MEMETERIA by Thomas May

Music & the Arts

Prokofiev’s Stalingrad Sonata

Early in 1943, I received the score of the Seventh Sonata, which I found fascinating and which I learned in just four days…. The work was a huge success. The audience clearly grasped the spirit of the work, which reflected their innermost feelings and concerns. (This was also felt to be the case with Shostakovich’s Seventh Symphony, which dates from more or less the same period.)

With this work we are brutally plunged into the anxiously threatening atmosphere of a world that has lost its balance. Chaos and uncertainty reign. We see murderous forces ahead. But this does not mean that what we lived by before thereby ceases to exist. We continue to feel and love. Now the full range of human emotions bursts forth. Together with our fellow men and women, we raise a voice in protest and share the common grief. We sweep everything before us, borne along by the will for victory. In the tremendous struggle that this involves, we find the strength to affirm the irrepressible life-force.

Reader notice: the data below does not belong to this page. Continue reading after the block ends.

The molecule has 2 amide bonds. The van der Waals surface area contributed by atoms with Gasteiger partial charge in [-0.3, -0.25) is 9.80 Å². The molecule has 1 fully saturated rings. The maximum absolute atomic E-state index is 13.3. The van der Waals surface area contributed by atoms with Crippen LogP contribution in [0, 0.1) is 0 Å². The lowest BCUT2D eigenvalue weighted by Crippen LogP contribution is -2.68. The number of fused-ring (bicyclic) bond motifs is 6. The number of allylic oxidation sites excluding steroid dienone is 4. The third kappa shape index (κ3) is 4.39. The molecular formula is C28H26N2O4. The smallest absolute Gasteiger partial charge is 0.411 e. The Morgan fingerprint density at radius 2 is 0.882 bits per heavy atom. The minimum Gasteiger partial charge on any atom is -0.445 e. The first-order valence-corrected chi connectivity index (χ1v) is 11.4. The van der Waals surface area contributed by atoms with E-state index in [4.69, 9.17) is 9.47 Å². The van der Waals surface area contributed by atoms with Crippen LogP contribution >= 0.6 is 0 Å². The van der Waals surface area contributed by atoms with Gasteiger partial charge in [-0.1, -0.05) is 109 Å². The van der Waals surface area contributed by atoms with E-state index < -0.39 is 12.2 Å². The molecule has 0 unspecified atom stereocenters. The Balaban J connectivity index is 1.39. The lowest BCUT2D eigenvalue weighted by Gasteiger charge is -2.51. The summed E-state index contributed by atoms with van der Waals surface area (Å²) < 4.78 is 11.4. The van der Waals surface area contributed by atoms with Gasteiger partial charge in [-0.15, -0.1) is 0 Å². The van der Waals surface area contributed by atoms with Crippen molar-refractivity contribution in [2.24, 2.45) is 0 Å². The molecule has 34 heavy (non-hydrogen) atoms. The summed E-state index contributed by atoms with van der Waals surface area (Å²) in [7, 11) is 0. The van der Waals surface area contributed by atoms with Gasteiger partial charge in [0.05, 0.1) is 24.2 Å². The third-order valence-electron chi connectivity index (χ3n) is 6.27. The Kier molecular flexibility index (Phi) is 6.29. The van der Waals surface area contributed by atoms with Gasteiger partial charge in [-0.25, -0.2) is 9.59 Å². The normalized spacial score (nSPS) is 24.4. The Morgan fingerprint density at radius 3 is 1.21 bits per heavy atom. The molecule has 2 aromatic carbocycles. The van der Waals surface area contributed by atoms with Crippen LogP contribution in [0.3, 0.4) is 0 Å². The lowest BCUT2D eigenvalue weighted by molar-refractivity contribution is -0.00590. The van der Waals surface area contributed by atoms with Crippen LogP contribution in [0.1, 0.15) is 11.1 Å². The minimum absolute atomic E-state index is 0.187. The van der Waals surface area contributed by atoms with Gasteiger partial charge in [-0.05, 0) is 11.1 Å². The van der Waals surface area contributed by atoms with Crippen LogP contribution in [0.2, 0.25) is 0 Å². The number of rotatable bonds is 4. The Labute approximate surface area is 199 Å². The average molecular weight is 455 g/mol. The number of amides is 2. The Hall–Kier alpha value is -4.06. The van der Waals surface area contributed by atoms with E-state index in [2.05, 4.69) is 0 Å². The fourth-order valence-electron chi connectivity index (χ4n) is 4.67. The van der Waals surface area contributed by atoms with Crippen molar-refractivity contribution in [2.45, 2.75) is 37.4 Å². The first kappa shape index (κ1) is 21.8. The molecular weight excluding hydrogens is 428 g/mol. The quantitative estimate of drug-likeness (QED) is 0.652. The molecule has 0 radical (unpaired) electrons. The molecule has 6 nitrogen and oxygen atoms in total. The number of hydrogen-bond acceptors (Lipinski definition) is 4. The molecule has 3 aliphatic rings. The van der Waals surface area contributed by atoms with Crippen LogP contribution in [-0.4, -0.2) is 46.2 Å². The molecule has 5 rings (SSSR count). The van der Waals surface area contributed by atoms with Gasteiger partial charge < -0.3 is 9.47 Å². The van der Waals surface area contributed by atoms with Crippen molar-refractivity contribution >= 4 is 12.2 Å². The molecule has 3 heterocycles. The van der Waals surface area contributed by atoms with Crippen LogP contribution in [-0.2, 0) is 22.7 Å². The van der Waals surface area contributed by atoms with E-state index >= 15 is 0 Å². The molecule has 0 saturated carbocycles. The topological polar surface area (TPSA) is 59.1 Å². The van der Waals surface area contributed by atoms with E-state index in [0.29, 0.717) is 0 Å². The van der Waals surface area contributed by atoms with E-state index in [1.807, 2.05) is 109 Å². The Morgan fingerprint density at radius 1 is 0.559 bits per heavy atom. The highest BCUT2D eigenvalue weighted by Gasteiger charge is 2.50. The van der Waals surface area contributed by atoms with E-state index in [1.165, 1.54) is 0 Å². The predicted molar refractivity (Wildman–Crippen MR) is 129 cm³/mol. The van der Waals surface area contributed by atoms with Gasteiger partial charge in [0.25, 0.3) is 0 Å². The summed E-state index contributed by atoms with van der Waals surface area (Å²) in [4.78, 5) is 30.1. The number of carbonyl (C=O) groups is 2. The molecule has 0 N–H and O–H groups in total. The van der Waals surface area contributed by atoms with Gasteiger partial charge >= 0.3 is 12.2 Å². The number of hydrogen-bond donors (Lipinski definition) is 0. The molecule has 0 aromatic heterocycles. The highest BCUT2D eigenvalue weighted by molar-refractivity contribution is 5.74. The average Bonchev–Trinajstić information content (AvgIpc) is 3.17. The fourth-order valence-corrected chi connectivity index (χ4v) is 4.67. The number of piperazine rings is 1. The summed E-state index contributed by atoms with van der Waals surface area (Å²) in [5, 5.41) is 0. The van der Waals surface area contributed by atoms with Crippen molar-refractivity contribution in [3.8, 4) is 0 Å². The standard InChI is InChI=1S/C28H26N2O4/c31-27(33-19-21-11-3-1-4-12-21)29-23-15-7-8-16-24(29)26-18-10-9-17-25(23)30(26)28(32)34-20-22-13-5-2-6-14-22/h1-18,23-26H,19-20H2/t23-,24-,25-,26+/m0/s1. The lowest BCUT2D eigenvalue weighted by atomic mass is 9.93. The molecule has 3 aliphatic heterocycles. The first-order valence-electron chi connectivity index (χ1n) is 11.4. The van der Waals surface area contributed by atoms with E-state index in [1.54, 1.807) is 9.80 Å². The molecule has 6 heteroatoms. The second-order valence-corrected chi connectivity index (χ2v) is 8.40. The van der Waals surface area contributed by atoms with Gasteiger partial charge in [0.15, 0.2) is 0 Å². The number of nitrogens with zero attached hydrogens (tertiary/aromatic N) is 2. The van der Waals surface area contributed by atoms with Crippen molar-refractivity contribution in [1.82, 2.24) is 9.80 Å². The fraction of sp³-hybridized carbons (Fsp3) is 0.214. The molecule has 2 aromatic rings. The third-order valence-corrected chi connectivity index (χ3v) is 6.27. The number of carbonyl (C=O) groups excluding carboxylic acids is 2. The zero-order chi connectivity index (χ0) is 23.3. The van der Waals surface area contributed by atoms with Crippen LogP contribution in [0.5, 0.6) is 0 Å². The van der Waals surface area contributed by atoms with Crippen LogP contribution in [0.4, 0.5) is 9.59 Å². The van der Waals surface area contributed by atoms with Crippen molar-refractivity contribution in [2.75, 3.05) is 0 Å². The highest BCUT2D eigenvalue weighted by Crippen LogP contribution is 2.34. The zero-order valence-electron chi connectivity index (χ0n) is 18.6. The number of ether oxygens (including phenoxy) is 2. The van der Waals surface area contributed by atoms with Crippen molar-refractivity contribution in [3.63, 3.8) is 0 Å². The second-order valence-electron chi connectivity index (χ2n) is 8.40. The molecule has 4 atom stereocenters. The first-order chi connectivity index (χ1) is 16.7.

Sviatoslav Richter, In: Bruno Monsaingeon, “Sviatoslav Richter: Notebooks and Conversations,” trans. Stewart Spencer

Filed under: Prokofiev

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